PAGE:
Review of Carl Zeiss Jena Sonnar 135mm/3.5 Zebra

A Zeiss-lens, extension-rings and shipping for about 25$? No it’s not a fairytale, I actually got this bargain from swedish ebay Tradera. It all started when I saw an ad with unknown lens marked “aus Jena”…

Carl Zeiss Jena S 135mm/3.5

Carl Zeiss Jena S 135mm/3.5

My purchase
I could not believe my luck. Was I the only one connecting the mark “aus Jena” to Carl Zeiss? Actually, someone else competed with me about the final bid, but I still got this 135mm lens for only 140 swedish kronor (about 20$). When it arrived in the mail, I put it to good use immediately!

Carl Zeiss Jena Sonnar 135mm/3.5 Zebra, the lens
The mount on this lens is M42 screwmount (could be version with other mounts too). That means you need a adapter to make your modern DSLR take M42-lenses. These adapters are often sold cheap on ebay and well-stocked camerashops.

CZJ Sonnar 135mm/3.5 from the side

CZJ Sonnar 135mm/3.5 from the side

The focal length when this lens is mounted on my Canon EOS 350D is 215mm. The image is incredible clear and sharp, which makes it easy to focus. Manual focusing is fast and easy, specially compared to my Pentacon Electric 135mm/2.8 where you have to turn, turn, turn the focusring for ages (that slow focus can also come in handy some times though).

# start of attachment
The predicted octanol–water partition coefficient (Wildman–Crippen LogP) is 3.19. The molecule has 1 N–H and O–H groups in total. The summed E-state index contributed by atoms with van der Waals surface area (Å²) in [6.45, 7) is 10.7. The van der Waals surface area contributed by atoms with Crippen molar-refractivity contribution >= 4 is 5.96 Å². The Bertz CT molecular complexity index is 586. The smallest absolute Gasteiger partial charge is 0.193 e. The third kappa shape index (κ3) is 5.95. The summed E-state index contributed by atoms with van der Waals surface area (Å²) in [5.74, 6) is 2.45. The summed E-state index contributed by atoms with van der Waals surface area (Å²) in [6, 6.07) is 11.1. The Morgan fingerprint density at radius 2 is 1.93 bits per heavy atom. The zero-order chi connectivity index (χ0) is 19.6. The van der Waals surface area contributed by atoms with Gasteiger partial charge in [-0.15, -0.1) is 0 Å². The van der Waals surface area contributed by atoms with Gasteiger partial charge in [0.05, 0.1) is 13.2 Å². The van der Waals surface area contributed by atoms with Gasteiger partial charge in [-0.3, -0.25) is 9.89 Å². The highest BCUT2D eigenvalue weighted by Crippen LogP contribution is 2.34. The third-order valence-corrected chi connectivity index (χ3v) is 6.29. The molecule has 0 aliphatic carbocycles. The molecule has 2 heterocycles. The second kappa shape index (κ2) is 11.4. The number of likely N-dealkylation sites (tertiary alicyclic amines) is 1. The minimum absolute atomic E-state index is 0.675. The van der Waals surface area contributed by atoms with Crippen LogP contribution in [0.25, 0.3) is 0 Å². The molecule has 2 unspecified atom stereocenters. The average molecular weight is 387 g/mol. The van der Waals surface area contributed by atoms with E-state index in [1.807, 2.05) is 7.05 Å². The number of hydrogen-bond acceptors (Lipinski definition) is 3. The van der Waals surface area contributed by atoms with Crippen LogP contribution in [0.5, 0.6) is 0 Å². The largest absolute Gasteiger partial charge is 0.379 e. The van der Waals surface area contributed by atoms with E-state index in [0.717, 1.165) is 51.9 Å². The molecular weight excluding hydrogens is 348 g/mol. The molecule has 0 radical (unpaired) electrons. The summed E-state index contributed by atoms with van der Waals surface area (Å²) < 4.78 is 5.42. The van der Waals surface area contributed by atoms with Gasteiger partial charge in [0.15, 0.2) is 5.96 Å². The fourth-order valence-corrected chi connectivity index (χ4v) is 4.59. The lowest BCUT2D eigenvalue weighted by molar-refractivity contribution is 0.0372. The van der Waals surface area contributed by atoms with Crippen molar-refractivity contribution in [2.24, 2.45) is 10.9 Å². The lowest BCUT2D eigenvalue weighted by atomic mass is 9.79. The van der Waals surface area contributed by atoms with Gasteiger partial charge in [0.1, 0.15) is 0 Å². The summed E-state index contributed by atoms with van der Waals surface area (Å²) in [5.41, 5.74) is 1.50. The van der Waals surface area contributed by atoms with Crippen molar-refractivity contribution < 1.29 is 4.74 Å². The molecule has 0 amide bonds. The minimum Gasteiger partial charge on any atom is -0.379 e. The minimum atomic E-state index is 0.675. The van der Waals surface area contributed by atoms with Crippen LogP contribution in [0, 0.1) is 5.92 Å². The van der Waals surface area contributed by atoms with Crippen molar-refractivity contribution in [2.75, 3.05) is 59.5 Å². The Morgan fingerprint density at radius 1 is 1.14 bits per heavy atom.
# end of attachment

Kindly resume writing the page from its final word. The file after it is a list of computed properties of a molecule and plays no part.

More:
The extensionrings included in the purchase

The extensionrings included in the purchase

 

This version of the lens is called “zebra” because of it’s striped rings. It is a singlecoated lens that was manufactured 1967-70 according to serial number (see links at the end of article for sources). The purpose of coating is to reduce reflections from lenses surface. Old lenses are often singlecoated, in the 70′s multicoating came in use. However, there is nothing that says a singlecoated in different situations can be better then a multicoated one. So don’t make the assumption multicoat-lenses are better (even if that often is true).

asu Jena S 135mm/3,5 m42 from the back

asu Jena S 135mm/3,5 m42 from the back